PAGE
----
Milestones for musicians; A band of Norwegians crosses to our shores next week, and we'll share the spoils of their friendly invasion, says RICHARD YATES.
NORDIC neighbours cross the North Sea to make their base on Tyneside next week, and this time it will be a welcome invasion, with the spoils from their two-day expedition - some fantastic musicmaking - being shared by all.
The Bergen Philharmonic, one of the world's longest-established orchestras, had close ties with the Norwegian port's most famous son, Edvard Grieg - he was their music director in the 1880s - and two of the composer's works will be featured during their residency at The Sage Gateshead next Monday and Tuesday for the launch of their English tour.
The orchestra, under the direction of their current music director, Andrew Litton, will also feature musical milestones by the two Russian greats of 20th Century music, Prokofiev and Shostakovich - with two formidably-talented young soloists fully prepared to do them justice.
London-born pianist Freddy Kempf has performed to sell-out audiences across the world since winning the BBC Young Musician of the Year contest in 1992. He has made his reputation as a dynamic performer, not afraid to take risks, as well as being a serious, sensitive and profoundly-musical artist.
Freddy will perform Prokofiev's Piano Concerto No.3 in Monday's Hall One concert, which opens at 7.30pm with Grieg's rarely performed but exquisite Bell-Ringing miniature and ends with the magnificent and stirring Fifth Symphony by Shostakovich.
Tuesday night will feature the highly acclaimed violinist Julian Rachlin. Born in Lithuania in 1974, he later moved to Austria with his musical parents and studied with Boris Kuschnir at the Vienna Conservatory and also took private lessons with Pinchas Zukerman.
Julian won international recognition by winning the Young Musician of the Year award in the 1988 Eurovision Competition, after which he performed at the Berlin Festival with the Orchestre National de France and toured Europe and Japan with the Pittsburgh Symphony Orchestra.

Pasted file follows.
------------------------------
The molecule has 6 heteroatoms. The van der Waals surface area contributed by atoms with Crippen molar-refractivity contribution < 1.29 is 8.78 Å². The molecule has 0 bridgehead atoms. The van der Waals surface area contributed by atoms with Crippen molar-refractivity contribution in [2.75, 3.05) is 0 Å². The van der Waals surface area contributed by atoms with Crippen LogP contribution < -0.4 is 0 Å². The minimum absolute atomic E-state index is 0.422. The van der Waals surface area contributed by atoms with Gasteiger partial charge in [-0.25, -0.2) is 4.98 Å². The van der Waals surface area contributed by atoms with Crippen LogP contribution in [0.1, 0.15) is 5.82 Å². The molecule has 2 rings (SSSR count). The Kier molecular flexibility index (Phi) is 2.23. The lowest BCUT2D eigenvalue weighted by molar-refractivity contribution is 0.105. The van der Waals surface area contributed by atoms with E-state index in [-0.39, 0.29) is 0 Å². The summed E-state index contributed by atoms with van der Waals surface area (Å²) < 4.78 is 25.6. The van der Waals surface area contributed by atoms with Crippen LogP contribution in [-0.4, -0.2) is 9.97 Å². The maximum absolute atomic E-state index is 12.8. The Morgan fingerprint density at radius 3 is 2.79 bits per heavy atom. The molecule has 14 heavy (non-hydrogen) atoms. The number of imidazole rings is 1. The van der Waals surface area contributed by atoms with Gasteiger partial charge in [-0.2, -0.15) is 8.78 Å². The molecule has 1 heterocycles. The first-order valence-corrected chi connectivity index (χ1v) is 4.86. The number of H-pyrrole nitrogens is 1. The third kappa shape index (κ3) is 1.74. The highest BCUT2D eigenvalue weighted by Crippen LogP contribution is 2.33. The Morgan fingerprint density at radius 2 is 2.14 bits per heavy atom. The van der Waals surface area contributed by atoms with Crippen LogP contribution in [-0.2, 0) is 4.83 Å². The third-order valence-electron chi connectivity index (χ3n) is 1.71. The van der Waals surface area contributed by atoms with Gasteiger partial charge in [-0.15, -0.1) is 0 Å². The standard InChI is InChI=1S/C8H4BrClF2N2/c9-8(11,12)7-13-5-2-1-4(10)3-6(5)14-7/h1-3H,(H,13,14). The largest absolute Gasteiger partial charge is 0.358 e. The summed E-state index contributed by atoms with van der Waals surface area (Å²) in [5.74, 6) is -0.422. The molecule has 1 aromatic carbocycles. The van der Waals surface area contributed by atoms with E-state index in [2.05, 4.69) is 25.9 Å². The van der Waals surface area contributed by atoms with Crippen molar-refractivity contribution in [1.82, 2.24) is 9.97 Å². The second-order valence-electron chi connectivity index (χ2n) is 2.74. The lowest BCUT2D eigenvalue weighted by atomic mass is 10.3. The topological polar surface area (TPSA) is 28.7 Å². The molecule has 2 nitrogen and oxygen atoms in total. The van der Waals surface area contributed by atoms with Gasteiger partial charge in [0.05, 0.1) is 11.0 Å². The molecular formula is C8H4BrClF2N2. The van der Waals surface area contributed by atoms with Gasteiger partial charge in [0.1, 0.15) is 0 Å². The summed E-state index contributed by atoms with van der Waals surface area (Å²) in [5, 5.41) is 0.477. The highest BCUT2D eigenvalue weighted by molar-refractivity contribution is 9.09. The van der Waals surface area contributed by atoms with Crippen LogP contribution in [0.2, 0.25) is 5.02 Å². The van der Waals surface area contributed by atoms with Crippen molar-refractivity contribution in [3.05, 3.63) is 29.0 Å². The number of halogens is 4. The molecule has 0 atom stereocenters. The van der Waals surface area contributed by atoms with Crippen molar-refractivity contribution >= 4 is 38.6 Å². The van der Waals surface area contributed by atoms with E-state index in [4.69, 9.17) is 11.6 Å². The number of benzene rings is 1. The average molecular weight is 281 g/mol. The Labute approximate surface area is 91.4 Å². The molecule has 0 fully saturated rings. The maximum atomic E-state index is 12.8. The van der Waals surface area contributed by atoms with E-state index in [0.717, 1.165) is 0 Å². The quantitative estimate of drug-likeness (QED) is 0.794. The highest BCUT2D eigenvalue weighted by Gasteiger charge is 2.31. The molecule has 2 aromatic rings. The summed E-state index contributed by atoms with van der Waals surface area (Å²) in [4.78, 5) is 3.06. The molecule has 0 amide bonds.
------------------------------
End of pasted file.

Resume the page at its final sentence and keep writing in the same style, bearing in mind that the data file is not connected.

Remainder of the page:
He was also the youngest soloist ever to play with the Vienna Philharmonic. On Tuesday, Julian plays Shostakovich's haunting Violin Concerto No.1, and the concert opens with the ever-popular first suite from Grieg's Peer Gynt incidental music. The Bergen PO bring the entertainment to a dynamic close with Prokofiev's breathtaking Symphony No.5. Tickets for each of the Bergen PO's Monday and Tuesday concerts are from pounds 7-pounds 29.50 and can be booked on 0191 443 4661. Each concert is preceded at 6.30pm by a talk which is free to ticket holders.
THE Newcastle Early Music Festival continues this Sunday with German choral works for Passiontide performed by Cappella Novocastriensis and Newcastle Baroque under the baton of Eric Cross.
The concert, from 7.30pm in the King's Hall of Newcastle University, entitled Via Dolorosa, features motets by Schtz and Graun's Der Tod Jesus. The soloists are soprano Julia Logan, tenor Martin Hindmarsh and baritone Martin Wheeler, and tickets on the door are pounds 15, OAPs pounds 13, students and unwaged pounds 8. Under-18s get free admission.
Choral enthusiasts will also be interested in tomorrow's performance of Haydn's Creation by the Priory Singers with an orchestra at St Mary's Church, Monkseaton. The concert starts at 7.30pm and tickets on the door are pounds 8. email@example.com
DYNAMIC - pianist Freddy Kempf plays Prokofiev at The Sage Gateshead on Monday and violinist Julian Rachlin is soloist with the Bergen Philharmonic Orchestra next Tuesday KEMPF PICTURE : MONIQUE DEUL